I am thankful to be ethnic Chinese living in Singapore today.  Being the majority of a certain race with certain skin colour in this part of the world gives me a relative advantage I may not enjoy elsewhere, such as when I spent the first half of my life in the United States.

The same I in the US today could be deemed a third-class citizen.  In another example, John, an Indian, is 6 ft. 10 inches while David, a Filipino, is 5 ft. 7 inches.  Imagine you need to pick a partner to play basketball.  Naturally, you choose John because he has a relative advantage over David.  But that doesn’t mean John is a superior athlete to David.  Next, you are asked to pick somebody to be your table tennis partner.  You are more likely to pick David.  In this case, the race has nothing to do with whether one is superior.  They are both great athletes.  You may appear to be superior because of the circumstance, which can change at any moment.

Through these scenarios, our children will understand that race and skin colour does not determine superiority in any way whatsoever.  Race only makes us unique in our way.

Teach children about gratitude

If we are fortunate to have won the ovarian lottery that puts us in a relatively advantageous position because of our race, we teach our children to appreciate it.  Again, if we are John and we are asked to play basketball, we should be thankful we are not asked to play table tennis.  At the same, we shouldn’t denigrate David, a Filipino, for not making the basketball team because the reverse can happen when a different game is played.

At Little Sage, we teach children about gratitude and empathy through philanthropic activities and moral stories.

Expose them to the world early

Through the global immersion program at Little Sage, we expand our children’s minds about the world starting at 18 months. For example, our children love learning about Iguazu Falls in Argentina, Tango and the Spanish language.  They enjoy learning about African safari and the Maasai people, especially the mighty Maasai warriors, who live in Kenya.

During their foundational years, our children already know the world comprises people of different race and skin colour.   It is this heterogeneity that begets diverse cultures, motivating our children to appreciate one another’s uniqueness as well as this fascinating and beautiful world.

Connecting the dots through history

There is always cause and effect.  Racism didn’t just start in the last ten years.  What we see today is the manifestation of social and legacy issues simmering through centuries.   We, as parents eventually need to embrace and understand the basic cause of these social-economic issues before we can educate our children properly.  We can narrate it back to them in the form of a simple story.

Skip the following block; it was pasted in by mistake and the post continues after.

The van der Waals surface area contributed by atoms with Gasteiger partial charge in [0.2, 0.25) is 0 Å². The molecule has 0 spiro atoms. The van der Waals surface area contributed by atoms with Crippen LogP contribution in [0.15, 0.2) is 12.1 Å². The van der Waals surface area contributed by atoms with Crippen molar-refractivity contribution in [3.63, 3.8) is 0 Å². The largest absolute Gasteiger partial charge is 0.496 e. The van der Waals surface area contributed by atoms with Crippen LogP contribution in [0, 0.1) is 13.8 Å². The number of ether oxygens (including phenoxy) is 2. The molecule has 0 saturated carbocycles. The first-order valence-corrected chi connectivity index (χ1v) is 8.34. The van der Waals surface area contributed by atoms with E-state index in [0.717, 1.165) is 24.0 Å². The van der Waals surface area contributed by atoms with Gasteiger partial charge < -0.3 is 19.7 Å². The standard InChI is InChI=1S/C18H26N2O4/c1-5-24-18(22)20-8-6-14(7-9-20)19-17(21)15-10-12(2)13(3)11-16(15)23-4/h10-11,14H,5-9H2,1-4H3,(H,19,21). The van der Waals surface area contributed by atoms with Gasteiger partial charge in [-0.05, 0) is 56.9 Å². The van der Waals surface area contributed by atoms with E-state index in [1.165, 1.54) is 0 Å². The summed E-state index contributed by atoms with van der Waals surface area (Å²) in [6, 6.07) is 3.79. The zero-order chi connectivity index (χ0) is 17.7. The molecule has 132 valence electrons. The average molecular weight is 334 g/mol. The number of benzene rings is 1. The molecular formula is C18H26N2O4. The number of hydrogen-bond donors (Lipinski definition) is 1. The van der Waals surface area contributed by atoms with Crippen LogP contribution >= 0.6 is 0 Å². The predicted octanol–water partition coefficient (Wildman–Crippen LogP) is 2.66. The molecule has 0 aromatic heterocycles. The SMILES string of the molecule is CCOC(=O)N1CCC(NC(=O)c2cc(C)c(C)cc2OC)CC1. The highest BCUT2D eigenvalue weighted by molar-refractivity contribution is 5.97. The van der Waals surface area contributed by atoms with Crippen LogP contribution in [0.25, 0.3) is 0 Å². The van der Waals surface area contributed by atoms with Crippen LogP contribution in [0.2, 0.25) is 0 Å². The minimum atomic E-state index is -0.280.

Otherwise, if we rely on what we know from social media and the press today to form our view, then we are just regurgitating ingrained prejudices back to our children. For now, we can explain to a three-year-old child that her friend Joe has brown skin because her parents’ skins are brown.

That’s because Joe’s grandparents are from a certain country who had moved to Singapore to assume a certain occupation.  My child knows her skin is yellow because mom and dad have yellow skin.  Mom and dad have yellow skin because her grandparents are from China.  The fact we come from different places is what allows each one of us to stand out.

What is our ultimate goal as parents?

We may not raise our children to be human rights activists, the next Nelson Mandela, Martin Luther King, Jr. or Oskar Schindler.  The least we can do is educate them, so they know racism is wrong and they should not endorse and perpetuate it.

As Maya Angelou once said, “If you don’t like something, change it. If you can’t change it, change your attitude.”  In an ideal world, if everyone played the right part, then racism would disappear in a generation, and the human race can start anew. Secondly, teach our children that every race and skin colour is fascinating if our children immerse themselves in different cultures and look for the charms underneath the surface.

Teach your children to be proud of and grateful for who they are regardless of race while appreciating others’ differences.   Then their lives would become so much more rewarding and harmonious.

Guest contribution by Mr Anthony (Founder of Little Sage International Preschool)

Mr Anthony spent the earlier half of his life as an immigrant in the United States starting in the 1980s, followed by almost two decades living in Australia, North Asia, Europe and now Singapore.